Tom Tancredo is once again a Republican, but he's not a party guy
Tom Tancredo is busy these days. He just wrote the April Fools' edition of Ask a Mexican. He has a real new job, as a marketing exec with a local investment company, so that others won't lose their nest eggs to a Bernie Madoff character, as he did. He's repairing the damage done by an e-mail hacker (who had Tancredo and his wife held hostage in Wales). But even if Tancredo weren't so busy, he wouldn't have gone to the State Republican Party Convention this past weekend.
Yes, the five-term congressman is again a Republican, after his quixotic run for governor of Colorado on the American Constitution Party ticket -- a run that wound up with Tancredo getting 36 percent of the vote, and Republican nominee Dan Maes barely squeaking past the major-party requirement of 10 percent.
And even until early September, Tancredo had been willing to drop out of the race so the Republicans could nominate a potential winner -- but Maes refused to do the same -- as outgoing party chair Dick Wadhams revealed in a recent interview with Jon Caldara.
But that doesn't mean Tancredo is enough of a team player to sit through the convention (although Maes was there). "I keep thinking about how irrelevant the party is," he says. "That's one reason I didn't go. I can't get excited about it... because of the status quo results of this election, they still have people like Bill Owens, those folks, pulling the strings."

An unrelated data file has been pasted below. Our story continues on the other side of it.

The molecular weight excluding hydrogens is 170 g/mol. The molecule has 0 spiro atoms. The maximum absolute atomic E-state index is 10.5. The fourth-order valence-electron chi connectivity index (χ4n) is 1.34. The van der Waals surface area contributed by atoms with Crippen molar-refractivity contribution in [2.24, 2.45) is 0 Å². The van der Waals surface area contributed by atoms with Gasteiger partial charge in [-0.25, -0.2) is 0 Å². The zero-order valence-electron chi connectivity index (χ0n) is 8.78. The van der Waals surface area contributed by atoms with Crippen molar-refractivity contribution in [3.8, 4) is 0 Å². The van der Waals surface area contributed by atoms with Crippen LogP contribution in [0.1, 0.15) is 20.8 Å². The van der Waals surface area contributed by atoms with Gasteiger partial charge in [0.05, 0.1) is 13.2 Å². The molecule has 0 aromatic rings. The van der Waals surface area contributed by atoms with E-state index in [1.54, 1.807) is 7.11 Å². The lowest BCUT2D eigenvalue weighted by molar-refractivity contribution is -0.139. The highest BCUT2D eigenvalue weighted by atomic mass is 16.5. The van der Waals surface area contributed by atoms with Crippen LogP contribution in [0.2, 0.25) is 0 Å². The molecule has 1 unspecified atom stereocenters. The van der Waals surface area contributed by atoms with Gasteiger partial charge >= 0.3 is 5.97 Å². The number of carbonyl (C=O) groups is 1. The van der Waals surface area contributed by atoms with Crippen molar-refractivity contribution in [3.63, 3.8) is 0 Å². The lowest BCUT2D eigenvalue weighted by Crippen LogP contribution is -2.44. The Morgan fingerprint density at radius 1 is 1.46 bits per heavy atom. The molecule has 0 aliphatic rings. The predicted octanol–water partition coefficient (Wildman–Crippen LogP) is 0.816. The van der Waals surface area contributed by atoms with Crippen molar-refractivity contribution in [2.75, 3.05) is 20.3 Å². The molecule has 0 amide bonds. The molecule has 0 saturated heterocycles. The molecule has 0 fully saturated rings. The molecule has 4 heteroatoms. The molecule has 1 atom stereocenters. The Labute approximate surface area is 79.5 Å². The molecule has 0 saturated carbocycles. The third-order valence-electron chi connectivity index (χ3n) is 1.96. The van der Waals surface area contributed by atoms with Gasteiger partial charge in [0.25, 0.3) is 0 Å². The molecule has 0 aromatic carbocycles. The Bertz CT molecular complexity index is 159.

He did support one of the five people running to replace Wadhams -- state senator Ted Harvey (who neglected to list Tancredo on his roster of supporters). But Ryan Call, the legal counsel for the party, won the spot on the first round of voting. If he'd known it would be that easy for a party insider to get the seat, Tancredo wonders, would Wadhams would have gone for another term? Wadhams had complained about the nuts in the party, but there have always been nuts, Tancredo says -- and he should know.
"They pretend like it's the Tea Party: Baloney," he notes. "This division has been there since I can remember."
Then again, he acknowledges that he's had a "spotty, rocky" relationship with the party even back in the mid-'70s, when he first decided to run for the state legislature. "From the day I got into politics, this battle has been going on," he says. "Nothing has changed." At one point in 1976, Tancredo and the other so-called "House Crazies' decided to try to oust the House speaker, an old-school party member. "This is my first party fight, and we thought we had it... we thought we had it by one vote," he remembers. "The night of the election, we're waiting and waiting, and no one would call it to order." Then a couple of party hacks carried in a dead-drunk legislator -- "they had to raise his hand" -- and the rebellion was quashed
Thirty-five years later, Tancredo isn't relying on the party to make the difference in this country. "From the standpoint of all the things I'd like to see accomplished, I see that as coming from individuals," he says. "They become political stars based on their own abilities, own personalities... The party becomes less and less relevant from a personal standpoint."
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